Many enthusiasts hold that the E46 3 Series is the pinnacle of the BMW formula: a marvelous combination of sporting character and everyday usability in a timeless design. In fact, we heartily sing its praises in our E46 buying guide, calling it “one of the most enjoyable drives available in an affordable used car.”
But there are downsides. For example, the E46 interior can age poorly. Rubberized plastics on the center console and the door cards tend to scratch and flake; headliners are prone to sagging. And there are a few dogs in the range with sub-200 hp ratings that can feel pretty anemic compared to more modern machines.
Fortunately, the next generation 3 Series, the E90, along with its shortened-wheelbase cousin, the E82 / E88 1 Series, largely rectified these problems. Both are terrific cars. And the latter, with its tidy, E30-sized footprint and significantly lower price point, is possibly the last, best way for a budget-minded enthusiast to experience the purity of BMW’s original engineering magic, which has sadly been diluted in most of the automakers’ more recent models.
A note about our “practical” buying guides. These are not collector car guides. (There are already plenty of other excellent sources for that.) Rather, our guides recommend cars that we think make for entertaining, interesting, reliable and value-oriented buys — cars meant to be driven and enjoyed (not stashed away for investment purposes) and that don’t cost a fortune to acquire or maintain.
Developed in the early 2000s, the first-generation BMW 1 Series shares 60% of its components with the E90 3 series. That includes all of the important dirty bits: front and rear suspension, structure, chassis, powertrain, hardware, and electronics. And with an inline six powering the rear wheels (in all US variants), the 1 Series far outclasses its mainly four-cylinder, front-drive competition. Perhaps most importantly, the car received the E90’s hydraulic steering rack, which means that these cars were the last BMWs to steer like proper BMWs, with a Germanic heft and precision that speaks volumes to the palms of its driver.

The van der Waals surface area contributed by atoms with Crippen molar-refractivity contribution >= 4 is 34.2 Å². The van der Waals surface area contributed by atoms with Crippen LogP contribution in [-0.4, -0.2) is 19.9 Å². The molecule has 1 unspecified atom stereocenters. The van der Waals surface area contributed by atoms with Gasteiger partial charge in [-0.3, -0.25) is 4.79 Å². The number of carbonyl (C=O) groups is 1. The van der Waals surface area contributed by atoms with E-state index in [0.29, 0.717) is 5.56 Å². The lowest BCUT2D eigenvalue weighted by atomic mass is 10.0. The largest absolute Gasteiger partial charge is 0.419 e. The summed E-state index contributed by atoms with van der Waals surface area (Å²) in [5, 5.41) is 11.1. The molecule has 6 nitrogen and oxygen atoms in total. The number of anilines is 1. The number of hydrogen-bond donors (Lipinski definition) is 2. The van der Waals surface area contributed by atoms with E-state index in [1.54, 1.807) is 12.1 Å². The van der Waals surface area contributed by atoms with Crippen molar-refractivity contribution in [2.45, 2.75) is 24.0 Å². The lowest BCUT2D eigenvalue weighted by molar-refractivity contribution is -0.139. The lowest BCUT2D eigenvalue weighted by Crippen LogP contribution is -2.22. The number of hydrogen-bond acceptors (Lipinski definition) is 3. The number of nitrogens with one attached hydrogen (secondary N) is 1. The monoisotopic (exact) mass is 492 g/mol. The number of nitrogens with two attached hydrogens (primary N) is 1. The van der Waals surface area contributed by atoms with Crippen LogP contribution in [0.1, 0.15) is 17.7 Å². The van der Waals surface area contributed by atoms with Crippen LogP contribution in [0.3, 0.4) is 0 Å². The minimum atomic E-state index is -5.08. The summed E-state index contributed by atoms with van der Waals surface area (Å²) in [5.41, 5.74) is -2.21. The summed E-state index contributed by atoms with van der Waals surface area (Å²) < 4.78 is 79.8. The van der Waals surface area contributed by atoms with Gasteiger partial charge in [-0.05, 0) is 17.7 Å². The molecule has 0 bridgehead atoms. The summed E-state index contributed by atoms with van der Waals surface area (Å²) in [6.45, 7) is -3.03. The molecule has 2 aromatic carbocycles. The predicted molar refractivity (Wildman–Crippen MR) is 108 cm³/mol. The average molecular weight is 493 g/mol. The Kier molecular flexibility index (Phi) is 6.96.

While the 1 Series was available in five-door, three-door, coupe, and convertible guises across the pond, America received only coupe (E82) and convertible (E88) versions. So if you need four doors or a wagon, it makes sense to step up to the E90 3 Series. Otherwise, why not enjoy the 1ers’ additional agility, afforded by chopping 4 inches off the wheelbase?
And consider this: a low-mileage 3 Series generally costs about 20% more than an equally nice 1 Series with the exact same powertrain. That means two or three grand extra in your pocket (at current market prices) — plus you get the faster, nimbler car.
Moreover, if open-top driving is your modus operandi, the 1 Series convertible offers a four-seat drop-top experience without the added weight, complexity, and trunk intrusion of the 3 Series’ folding hard top.
2008 – 2010
In 2008, the 1 Series debuted in North America in coupe and convertible form, with two engine options: BMW’s N52 and N54 engines. The N52, fitted in the 128i, is of historical note as the company’s last naturally-aspirated straight six. A technological tour de force, it features hybrid magnesium/aluminum construction, individual cylinder throttling using the normal intake valves without separate throttle bodies, and adaptive electric water and oil pumps that enable the engine to warm up very quickly in cold weather by limiting fluid circulation.